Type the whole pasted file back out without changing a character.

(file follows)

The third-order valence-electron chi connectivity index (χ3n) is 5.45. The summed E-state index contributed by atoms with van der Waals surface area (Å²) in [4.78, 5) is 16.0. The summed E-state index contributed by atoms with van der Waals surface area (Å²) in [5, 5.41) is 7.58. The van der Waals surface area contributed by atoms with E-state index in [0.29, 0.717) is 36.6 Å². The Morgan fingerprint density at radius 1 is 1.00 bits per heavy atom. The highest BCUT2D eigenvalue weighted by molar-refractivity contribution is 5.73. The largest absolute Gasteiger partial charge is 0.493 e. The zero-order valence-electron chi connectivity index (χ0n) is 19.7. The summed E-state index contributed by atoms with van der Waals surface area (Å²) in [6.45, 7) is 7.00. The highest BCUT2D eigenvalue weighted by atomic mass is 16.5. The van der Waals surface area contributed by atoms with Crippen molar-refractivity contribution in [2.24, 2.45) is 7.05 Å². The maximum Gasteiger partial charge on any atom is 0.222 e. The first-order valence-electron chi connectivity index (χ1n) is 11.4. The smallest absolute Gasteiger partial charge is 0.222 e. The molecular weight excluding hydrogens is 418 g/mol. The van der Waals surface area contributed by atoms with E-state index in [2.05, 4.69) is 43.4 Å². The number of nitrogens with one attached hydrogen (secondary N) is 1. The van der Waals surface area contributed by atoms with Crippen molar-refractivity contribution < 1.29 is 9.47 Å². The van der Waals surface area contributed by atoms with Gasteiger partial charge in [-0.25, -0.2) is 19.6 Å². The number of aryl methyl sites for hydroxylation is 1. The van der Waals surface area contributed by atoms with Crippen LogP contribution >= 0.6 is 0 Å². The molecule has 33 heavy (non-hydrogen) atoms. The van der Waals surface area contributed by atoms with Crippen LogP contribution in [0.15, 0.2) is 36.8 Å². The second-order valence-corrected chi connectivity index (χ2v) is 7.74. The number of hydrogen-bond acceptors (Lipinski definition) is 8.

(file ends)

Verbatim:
The third-order valence-electron chi connectivity index (χ3n) is 5.45. The summed E-state index contributed by atoms with van der Waals surface area (Å²) in [4.78, 5) is 16.0. The summed E-state index contributed by atoms with van der Waals surface area (Å²) in [5, 5.41) is 7.58. The van der Waals surface area contributed by atoms with E-state index in [0.29, 0.717) is 36.6 Å². The Morgan fingerprint density at radius 1 is 1.00 bits per heavy atom. The highest BCUT2D eigenvalue weighted by molar-refractivity contribution is 5.73. The largest absolute Gasteiger partial charge is 0.493 e. The zero-order valence-electron chi connectivity index (χ0n) is 19.7. The summed E-state index contributed by atoms with van der Waals surface area (Å²) in [6.45, 7) is 7.00. The highest BCUT2D eigenvalue weighted by atomic mass is 16.5. The van der Waals surface area contributed by atoms with Crippen molar-refractivity contribution in [2.24, 2.45) is 7.05 Å². The maximum Gasteiger partial charge on any atom is 0.222 e. The first-order valence-electron chi connectivity index (χ1n) is 11.4. The smallest absolute Gasteiger partial charge is 0.222 e. The molecular weight excluding hydrogens is 418 g/mol. The van der Waals surface area contributed by atoms with E-state index in [2.05, 4.69) is 43.4 Å². The number of nitrogens with one attached hydrogen (secondary N) is 1. The van der Waals surface area contributed by atoms with Crippen molar-refractivity contribution < 1.29 is 9.47 Å². The van der Waals surface area contributed by atoms with Gasteiger partial charge in [-0.25, -0.2) is 19.6 Å². The number of aryl methyl sites for hydroxylation is 1. The van der Waals surface area contributed by atoms with Crippen LogP contribution >= 0.6 is 0 Å². The molecule has 33 heavy (non-hydrogen) atoms. The van der Waals surface area contributed by atoms with Crippen LogP contribution in [0.15, 0.2) is 36.8 Å². The second-order valence-corrected chi connectivity index (χ2v) is 7.74. The number of hydrogen-bond acceptors (Lipinski definition) is 8.